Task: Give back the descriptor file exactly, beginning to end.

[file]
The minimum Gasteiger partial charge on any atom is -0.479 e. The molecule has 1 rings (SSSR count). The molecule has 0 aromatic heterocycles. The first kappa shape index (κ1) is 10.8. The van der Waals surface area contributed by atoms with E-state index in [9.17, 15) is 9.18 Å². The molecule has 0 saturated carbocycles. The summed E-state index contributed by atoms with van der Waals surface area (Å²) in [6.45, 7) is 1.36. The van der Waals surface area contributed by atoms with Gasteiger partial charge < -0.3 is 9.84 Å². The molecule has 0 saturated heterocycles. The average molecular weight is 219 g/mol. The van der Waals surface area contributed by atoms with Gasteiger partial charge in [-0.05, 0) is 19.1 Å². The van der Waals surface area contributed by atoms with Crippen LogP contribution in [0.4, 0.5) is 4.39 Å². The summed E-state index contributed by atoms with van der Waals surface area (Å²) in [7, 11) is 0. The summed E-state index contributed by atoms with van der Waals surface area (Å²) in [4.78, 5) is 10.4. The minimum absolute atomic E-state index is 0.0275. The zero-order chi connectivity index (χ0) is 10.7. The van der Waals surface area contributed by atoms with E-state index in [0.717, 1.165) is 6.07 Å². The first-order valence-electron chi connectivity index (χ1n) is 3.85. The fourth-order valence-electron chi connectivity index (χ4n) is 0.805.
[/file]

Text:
The minimum Gasteiger partial charge on any atom is -0.479 e. The molecule has 1 rings (SSSR count). The molecule has 0 aromatic heterocycles. The first kappa shape index (κ1) is 10.8. The van der Waals surface area contributed by atoms with E-state index in [9.17, 15) is 9.18 Å². The molecule has 0 saturated carbocycles. The summed E-state index contributed by atoms with van der Waals surface area (Å²) in [6.45, 7) is 1.36. The van der Waals surface area contributed by atoms with Gasteiger partial charge < -0.3 is 9.84 Å². The molecule has 0 saturated heterocycles. The average molecular weight is 219 g/mol. The van der Waals surface area contributed by atoms with Gasteiger partial charge in [-0.05, 0) is 19.1 Å². The van der Waals surface area contributed by atoms with Crippen LogP contribution in [0.4, 0.5) is 4.39 Å². The summed E-state index contributed by atoms with van der Waals surface area (Å²) in [7, 11) is 0. The summed E-state index contributed by atoms with van der Waals surface area (Å²) in [4.78, 5) is 10.4. The minimum absolute atomic E-state index is 0.0275. The zero-order chi connectivity index (χ0) is 10.7. The van der Waals surface area contributed by atoms with E-state index in [0.717, 1.165) is 6.07 Å². The first-order valence-electron chi connectivity index (χ1n) is 3.85. The fourth-order valence-electron chi connectivity index (χ4n) is 0.805.